Here are a few of the amenities—Wood’s “basic grammar”—we look for:

Sweep and Focus. Wood sees “cinematic sweep followed by the selection of small, telling details” at the core of realist fiction. It’s the vernacular in which mainstream stories are written—the very language readers anticipate, beginning with the establishing location shot. (I stepped from the air-conditioned bus into another world. Humid air made me recoil as I dropped my bag and stared at the shimmering white courthouse, the blank-faced stores, the dusty asphalt of an empty street.)1

A Mix of Detail. These are the small, crystal-clear items that define a person in a few words. (Sam’s money needed to be leashed to keep it from running into a bar or bookstore. I figured I’d hit the middle class when I could afford to kill cockroaches with Raid spray instead of a hammer. Sam would need to borrow the hammer.)2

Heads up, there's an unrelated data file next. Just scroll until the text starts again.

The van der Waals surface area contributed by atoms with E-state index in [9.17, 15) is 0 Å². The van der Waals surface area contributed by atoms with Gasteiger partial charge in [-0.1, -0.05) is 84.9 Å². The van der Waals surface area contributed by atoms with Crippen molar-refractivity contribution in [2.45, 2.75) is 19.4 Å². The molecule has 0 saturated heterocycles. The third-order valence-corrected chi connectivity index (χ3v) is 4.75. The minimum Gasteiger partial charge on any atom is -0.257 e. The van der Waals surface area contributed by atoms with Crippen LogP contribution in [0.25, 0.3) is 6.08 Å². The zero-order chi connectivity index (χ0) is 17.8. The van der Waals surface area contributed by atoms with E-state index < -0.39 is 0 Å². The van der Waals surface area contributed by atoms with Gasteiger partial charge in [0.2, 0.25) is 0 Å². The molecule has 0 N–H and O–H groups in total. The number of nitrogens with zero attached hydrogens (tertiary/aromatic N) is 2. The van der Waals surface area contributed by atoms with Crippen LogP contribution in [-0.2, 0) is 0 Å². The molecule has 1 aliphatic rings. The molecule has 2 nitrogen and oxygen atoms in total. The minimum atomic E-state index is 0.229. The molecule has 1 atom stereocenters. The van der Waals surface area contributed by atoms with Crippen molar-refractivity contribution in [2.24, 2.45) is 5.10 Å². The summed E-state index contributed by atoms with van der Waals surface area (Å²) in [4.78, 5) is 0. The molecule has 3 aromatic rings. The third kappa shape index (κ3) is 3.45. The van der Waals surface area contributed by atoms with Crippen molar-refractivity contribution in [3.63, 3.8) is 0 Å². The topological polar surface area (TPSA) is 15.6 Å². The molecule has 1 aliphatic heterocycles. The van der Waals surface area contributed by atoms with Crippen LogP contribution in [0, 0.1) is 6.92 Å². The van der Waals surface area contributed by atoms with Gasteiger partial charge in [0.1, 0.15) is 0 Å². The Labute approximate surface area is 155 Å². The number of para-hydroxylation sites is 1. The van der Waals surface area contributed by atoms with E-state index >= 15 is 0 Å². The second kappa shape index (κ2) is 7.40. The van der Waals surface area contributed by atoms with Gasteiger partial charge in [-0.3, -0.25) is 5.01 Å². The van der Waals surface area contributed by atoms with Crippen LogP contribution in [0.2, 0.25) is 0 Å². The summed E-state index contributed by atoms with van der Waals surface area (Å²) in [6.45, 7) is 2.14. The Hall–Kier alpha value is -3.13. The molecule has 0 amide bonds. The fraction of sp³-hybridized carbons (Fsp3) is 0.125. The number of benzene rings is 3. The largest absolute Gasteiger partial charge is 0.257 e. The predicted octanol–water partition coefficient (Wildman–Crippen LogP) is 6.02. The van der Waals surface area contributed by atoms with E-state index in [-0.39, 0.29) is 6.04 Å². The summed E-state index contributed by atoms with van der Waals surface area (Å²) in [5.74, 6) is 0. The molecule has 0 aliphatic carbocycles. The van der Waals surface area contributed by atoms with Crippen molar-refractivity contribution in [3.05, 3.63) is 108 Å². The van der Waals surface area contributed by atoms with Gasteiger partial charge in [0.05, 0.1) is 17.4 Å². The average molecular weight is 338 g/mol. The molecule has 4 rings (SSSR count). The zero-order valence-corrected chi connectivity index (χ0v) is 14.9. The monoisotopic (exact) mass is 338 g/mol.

Specifics, Not Generalities. Where did Crane get off using a word like “quaint,” and what “games” were played there? Readers want details. (Evenings started with us sitting on a stoop drinking Rheingold. Then someone would suggest going over to Second Avenue to get a bialy smothered in cream cheese, onions and pickled herring. Saturdays, there were demonstrations and anti-war protests, but no one wanted to get involved. It was too hot and depersonalizing to carry a placard. Our Tar Beach was the rooftop on East Sixth Street. Always there was the sound of drums echoing down the street.)3